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A settlement agreement contains the following term:

Parties agree that this settlement extinguishes all claims each party may have against the other.

What affect does such a term have in theory and in practice?

When a case is dismissed without leave, the plaintiff can't make the same claim again. I here that in reality this has little affect, as the plaintiff can change something small and say it's a whole knew case. Is it the same for settlement agreements?

For example if someone sues someone for damage to rental property, if they settle, could the plaintiff sue again claiming he found more damage than he was first aware of? Could he claim for something unrelated, like if the renter didn't pay in full the last months rent (assuming that hadn't been brought in first case)?

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if they settle, could the plaintiff sue again claiming he found more damage than he was first aware of?

Generally speaking, no. It would be the plaintiff's responsibility to ensure awareness of what he was settling for. For the settlement to be voidable and be entitled to resume the claims, there would have to be additional circumstances, such as:

  • having settled under duress or hardship;
  • settlement being induced by fraud (arguably silent fraud suffices for that);
  • counterparty's breach of the settlement.

These conditions are no different than the principles of contract law.

Could he claim for something unrelated, like if the renter didn't pay in full the last months rent (assuming that hadn't been brought in first case)?

It ultimately depends on the scope and intent (be it inferred or explicit) that can be ascertained from the settlement. That being said, a catch-all phrase such as "extinguishes all claims" tends to make it harder for the prospective plaintiff to prove that his new claim transcends the scope or intent of that clause or settlement.

I here that in reality this has little affect, as the plaintiff can change something small and say it's a whole knew case. Is it the same for settlement agreements?

What they told you about making "a whole new case" by means of making small changes is inaccurate.

Once the controversy has been settled or become res judicata, making small changes to overcome it is a futile attempt to relitigate matters. This applies to all disputes, whether or not they relate to contract law.

If the changes are not so insignificant, the plaintiff is considered to have waived them anyway for bringing them up only when it is too late.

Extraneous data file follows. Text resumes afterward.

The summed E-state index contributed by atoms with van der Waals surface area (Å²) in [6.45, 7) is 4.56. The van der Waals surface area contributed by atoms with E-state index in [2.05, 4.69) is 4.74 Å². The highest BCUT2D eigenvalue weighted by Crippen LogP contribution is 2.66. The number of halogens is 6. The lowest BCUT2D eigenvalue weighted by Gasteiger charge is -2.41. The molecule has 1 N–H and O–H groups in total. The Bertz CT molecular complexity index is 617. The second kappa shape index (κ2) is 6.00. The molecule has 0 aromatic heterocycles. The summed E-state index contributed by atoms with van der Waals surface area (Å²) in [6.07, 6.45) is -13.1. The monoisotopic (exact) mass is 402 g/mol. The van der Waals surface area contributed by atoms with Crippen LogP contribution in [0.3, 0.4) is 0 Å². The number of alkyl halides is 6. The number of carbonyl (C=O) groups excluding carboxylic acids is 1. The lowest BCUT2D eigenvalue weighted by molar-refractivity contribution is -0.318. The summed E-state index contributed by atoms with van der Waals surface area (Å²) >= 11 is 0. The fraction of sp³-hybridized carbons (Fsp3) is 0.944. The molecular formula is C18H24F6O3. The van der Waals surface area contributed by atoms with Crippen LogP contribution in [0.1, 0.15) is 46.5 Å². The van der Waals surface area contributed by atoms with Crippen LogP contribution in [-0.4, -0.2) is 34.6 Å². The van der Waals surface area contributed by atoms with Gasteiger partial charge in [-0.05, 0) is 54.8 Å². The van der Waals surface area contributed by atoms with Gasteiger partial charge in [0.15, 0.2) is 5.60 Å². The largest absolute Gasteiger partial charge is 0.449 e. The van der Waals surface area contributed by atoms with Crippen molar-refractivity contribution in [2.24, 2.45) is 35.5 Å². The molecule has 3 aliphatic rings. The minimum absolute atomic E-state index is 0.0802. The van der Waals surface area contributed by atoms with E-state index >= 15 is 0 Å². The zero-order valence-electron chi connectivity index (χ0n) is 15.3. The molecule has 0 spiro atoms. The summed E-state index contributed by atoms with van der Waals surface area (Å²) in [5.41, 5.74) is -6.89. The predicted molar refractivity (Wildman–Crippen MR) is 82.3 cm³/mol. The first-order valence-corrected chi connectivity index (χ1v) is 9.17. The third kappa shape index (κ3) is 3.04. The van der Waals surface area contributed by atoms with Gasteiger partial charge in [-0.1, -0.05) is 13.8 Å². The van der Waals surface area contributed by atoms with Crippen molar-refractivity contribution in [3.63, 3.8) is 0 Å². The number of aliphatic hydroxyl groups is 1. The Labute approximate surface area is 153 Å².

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Judgement

When a determinative forum makes a decision (e.g. a court or an arbitrator) and any appeals have been finalized or the time for making them has expired, then the matter is Res Judicata (a matter already judged).

This serves as a complete and total bar on any claim between the same parties over the same events. A plaintiff cannot "change something small" and try again - the case over these events is done, never to be looked at again. No court or tribunal in any civil or common law jurisdiction will agree to hear the case again if a plea of Res Judicata is made out.

Now, the plaintiff can bring a claim against someone else over the same events or they can sue the defendant over different events providing that these are distinct enough that the plaintiff shouldn't have brought the cases together. However, courts tend to interpret Res Judicata broadly - basically, if a reasonable person should have brought all the claims together then they will be prevented from bringing them separately.

Settlement

A settlement agreement can be submitted to a court or tribunal for it to form the basis of the decision an agreed judgement (for a court) or agreed decision (for an arbitrator). This has exactly the same effect as if the judge or arbitrator had made the decision.

If it isn't, however, then a settlement agreement is likely to be a contract and subject to the same type of challenge as any other contract. Assuming that it is a valid contract and it contained a term similar to the one you quoted then it would operate to exclude any and all claims that fall within the (broad) scope of the agreement. That is, if the plaintiff tried to raise such issues, the primary defense would be that the matter was settled and the contract bars its re-agitation - such a defense would almost certainly succeed.

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